Mayor Lori Lightfoot won a commanding victory in the 2019 race for Chicago mayor after campaigning on a progressive political platform that vowed to remake the city, but she will run for re-election after having spent nearly her entire term at odds with Chicago’s progressive political community.
With less than five months before Chicago voters will decide whether to make her the first woman to be re-elected as mayor, Lightfoot has touted her $16.4 billion budget for 2023 as the best way build on what she says are her progressive accomplishments.
“What I have asked this body to do over three prior years, and now again today with a fourth successive budget, is to be bold with me,” Lightfoot said during her Oct. 6 budget speech. “To continue to right historic wrongs so that all of our residents who call this beloved city home will benefit and be able to fulfill their God-given potential.”
But a coalition of progressive groups that notched a series of victories in the June primary has been working for nearly a year to prevent Lightfoot from being re-elected by uniting behind a single candidate. Nothing in Lightfoot’s spending plan is likely to alter that determination — and may give them more ammunition to use against the mayor.
In fact, a coalition of progressive groups declined to even invite Lightfoot to participate in a forum that took place on Sept. 21, just blocks from her Logan Square home.
Instead, Lightfoot campaign workers handed out flyers outside the event that listed six areas of “progressive accomplishments.”
At least three candidates have announced plans to challenge Lightfoot from the left, including Ald. Sophia King (4th Ward), Ald. Roderick Sawyer (6th Ward) and activist Ja’Mal Green. Cook County Commissioner Brandon Johnson is expected to decide soon whether to formally enter the race with the backing of the Chicago Teachers Union, while U.S. Rep. Jesús “Chuy” Garcia has not ruled out a run for the 5th floor office at City Hall.
Lightfoot has long predicted that the Chicago Teachers Union would field a progressive candidate in 2023 in an attempt to unseat her — and has said she is ready to defend her handling of the COVID-19 pandemic, rooting out corruption at City Hall, fighting crime and boosting public investment on the South and West sides.
United Working Families, a political organization closely aligned with the Chicago Teachers Union, also endorsed Johnson and urged him to run for mayor.
But Lightfoot will also face several challengers from more conservative candidates, including businessman Willie Wilson, Ald. Raymond Lopez (15th Ward) and former Chicago Public Schools CEO Paul Vallas.
Former Gov. Pat Quinn and Ald. Tom Tunney (44th Ward) are also weighing whether to run against Lightfoot.
Budget flashpoints: Homelessness, Environment
The mayor’s spending plan was immediately protested by groups that blasted Lightfoot for dropping her support for a measure that would hike the city’s Real Estate Transfer Tax from a flat tax to a graduated levy to raise tens of millions of dollars from the sale of properties worth more than $1 million to help those experiencing homelessness.
While candidate Lightfoot backed that proposal, less than six months after taking office, Mayor Lightfoot said “that’s never going to happen,” given Chicago’s precarious financial position.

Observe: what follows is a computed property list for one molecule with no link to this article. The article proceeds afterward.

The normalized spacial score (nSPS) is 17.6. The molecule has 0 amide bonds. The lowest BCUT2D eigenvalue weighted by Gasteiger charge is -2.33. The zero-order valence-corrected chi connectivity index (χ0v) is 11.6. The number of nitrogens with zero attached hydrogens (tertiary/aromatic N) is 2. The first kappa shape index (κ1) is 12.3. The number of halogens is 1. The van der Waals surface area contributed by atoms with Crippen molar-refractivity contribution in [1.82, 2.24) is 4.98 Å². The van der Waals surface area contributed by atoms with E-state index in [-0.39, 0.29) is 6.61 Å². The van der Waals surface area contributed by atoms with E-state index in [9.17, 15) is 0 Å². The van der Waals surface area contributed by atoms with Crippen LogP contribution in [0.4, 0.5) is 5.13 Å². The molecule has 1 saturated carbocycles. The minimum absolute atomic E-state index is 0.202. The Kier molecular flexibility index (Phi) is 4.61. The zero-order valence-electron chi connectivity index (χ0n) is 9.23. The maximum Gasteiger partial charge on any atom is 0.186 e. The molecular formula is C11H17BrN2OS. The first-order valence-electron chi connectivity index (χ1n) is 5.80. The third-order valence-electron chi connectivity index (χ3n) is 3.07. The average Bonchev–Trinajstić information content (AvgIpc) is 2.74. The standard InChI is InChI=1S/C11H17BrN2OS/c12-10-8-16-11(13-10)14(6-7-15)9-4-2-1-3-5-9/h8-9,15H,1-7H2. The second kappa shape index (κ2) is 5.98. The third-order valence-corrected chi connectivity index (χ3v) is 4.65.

In 2023, Chicago expects to bank $221 million in revenue from the real estate transfer tax, an increase of approximately 42% since 2022, according to data presented to the City Council by Chief Financial Officer Jennie Huang Bennett and Budget Director Susie Park.
Ald. Carlos Ramirez Rosa (35th Ward) said he was very frustrated that the sale of a property in Chicago for $300,000 is taxed at the same rate as a property worth $10 million — four years after Lightfoot backed the change.
That would have supercharged the revenue flowing into Chicago’s coffers, especially as the value of real estate soared during the COVID-19 pandemic, said Ramirez Rosa, the dean of the City Council’s Democratic Socialist Caucus.
“We are leaving money on the table, and this is money we desperately need to serve homeless and unhoused Chicagoans,” Ramirez Rosa said.
Ald. Maria Hadden (49th Ward), a member of the City Council’s Progressive Caucus, said the city had “missed the boat” to help Chicagoans who are unhoused with funds generated by the wealthiest Chicagoans buying and selling new homes.
“We need a coordinated response to homelessness,” Hadden said.
Changing Chicago’s real estate transfer tax would require a change in state law or the passage of a binding referendum.
Ramirez Rosa was also one of several alderpeople to call for the 2023 budget to create a Department of Environment. Lightfoot promised to do just that during the 2019 campaign, blasting former Mayor Rahm Emanuel for disbanding it as part of Chicago’s 2012 budget.
But when it came time to put together her first budget, Lightfoot instead created an office of environment and sustainability within the mayor’s office, with just one employee, the city’s chief sustainability officer.
As part of the 2023 budget, Lightfoot proposed creating an office for climate and environmental equity to “address the city’s most harmful environmental challenges,” she said. That office would create two new positions and have a total of seven employees.
Ald. Harry Osterman (48th Ward) said that was not good enough, especially given the toll intense and frequent storms are taking on Chicagoans and their property.
“It is only going to get worse,” said Osterman, who added that a department would be accountable to the City Council.
Lightfoot’s 2022 spending plan would not have passed without the support of progressive members of the City Council — and whether the 18-member caucus can reach a deal with the mayor in 2023 will shape the final outcome for the last budget in what Lightfoot hopes is her first term.